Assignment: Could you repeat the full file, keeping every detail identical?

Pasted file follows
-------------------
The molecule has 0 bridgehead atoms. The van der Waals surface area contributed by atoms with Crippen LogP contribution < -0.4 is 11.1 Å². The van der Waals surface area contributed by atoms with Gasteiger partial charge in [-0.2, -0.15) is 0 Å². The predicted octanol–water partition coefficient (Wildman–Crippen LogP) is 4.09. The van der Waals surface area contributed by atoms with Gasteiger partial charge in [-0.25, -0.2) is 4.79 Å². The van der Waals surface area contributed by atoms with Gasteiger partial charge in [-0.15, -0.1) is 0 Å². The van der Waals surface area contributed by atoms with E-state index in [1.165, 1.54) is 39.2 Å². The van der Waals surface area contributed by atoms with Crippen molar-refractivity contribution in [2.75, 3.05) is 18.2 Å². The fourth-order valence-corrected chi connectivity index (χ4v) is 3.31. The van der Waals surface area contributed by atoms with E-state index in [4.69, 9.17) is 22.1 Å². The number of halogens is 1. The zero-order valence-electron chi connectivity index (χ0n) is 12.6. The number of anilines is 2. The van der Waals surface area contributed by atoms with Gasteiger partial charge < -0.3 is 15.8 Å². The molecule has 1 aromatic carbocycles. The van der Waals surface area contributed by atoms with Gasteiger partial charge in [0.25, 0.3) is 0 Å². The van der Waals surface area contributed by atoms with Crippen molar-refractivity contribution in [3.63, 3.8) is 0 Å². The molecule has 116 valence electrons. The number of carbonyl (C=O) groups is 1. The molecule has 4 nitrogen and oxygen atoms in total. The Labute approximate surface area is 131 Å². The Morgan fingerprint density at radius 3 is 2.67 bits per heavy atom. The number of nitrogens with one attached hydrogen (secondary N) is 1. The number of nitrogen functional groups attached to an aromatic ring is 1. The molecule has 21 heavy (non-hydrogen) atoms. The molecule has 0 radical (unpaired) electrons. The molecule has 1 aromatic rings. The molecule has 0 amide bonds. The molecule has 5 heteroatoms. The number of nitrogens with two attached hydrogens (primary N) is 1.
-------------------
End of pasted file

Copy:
The molecule has 0 bridgehead atoms. The van der Waals surface area contributed by atoms with Crippen LogP contribution < -0.4 is 11.1 Å². The van der Waals surface area contributed by atoms with Gasteiger partial charge in [-0.2, -0.15) is 0 Å². The predicted octanol–water partition coefficient (Wildman–Crippen LogP) is 4.09. The van der Waals surface area contributed by atoms with Gasteiger partial charge in [-0.25, -0.2) is 4.79 Å². The van der Waals surface area contributed by atoms with Gasteiger partial charge in [-0.15, -0.1) is 0 Å². The van der Waals surface area contributed by atoms with E-state index in [1.165, 1.54) is 39.2 Å². The van der Waals surface area contributed by atoms with Crippen molar-refractivity contribution in [2.75, 3.05) is 18.2 Å². The fourth-order valence-corrected chi connectivity index (χ4v) is 3.31. The van der Waals surface area contributed by atoms with E-state index in [4.69, 9.17) is 22.1 Å². The number of halogens is 1. The zero-order valence-electron chi connectivity index (χ0n) is 12.6. The number of anilines is 2. The van der Waals surface area contributed by atoms with Gasteiger partial charge < -0.3 is 15.8 Å². The molecule has 1 aromatic carbocycles. The van der Waals surface area contributed by atoms with Gasteiger partial charge in [0.25, 0.3) is 0 Å². The van der Waals surface area contributed by atoms with Crippen molar-refractivity contribution in [3.63, 3.8) is 0 Å². The molecule has 116 valence electrons. The number of carbonyl (C=O) groups is 1. The molecule has 4 nitrogen and oxygen atoms in total. The Labute approximate surface area is 131 Å². The Morgan fingerprint density at radius 3 is 2.67 bits per heavy atom. The number of nitrogens with one attached hydrogen (secondary N) is 1. The number of nitrogen functional groups attached to an aromatic ring is 1. The molecule has 21 heavy (non-hydrogen) atoms. The molecule has 0 radical (unpaired) electrons. The molecule has 1 aromatic rings. The molecule has 0 amide bonds. The molecule has 5 heteroatoms. The number of nitrogens with two attached hydrogens (primary N) is 1.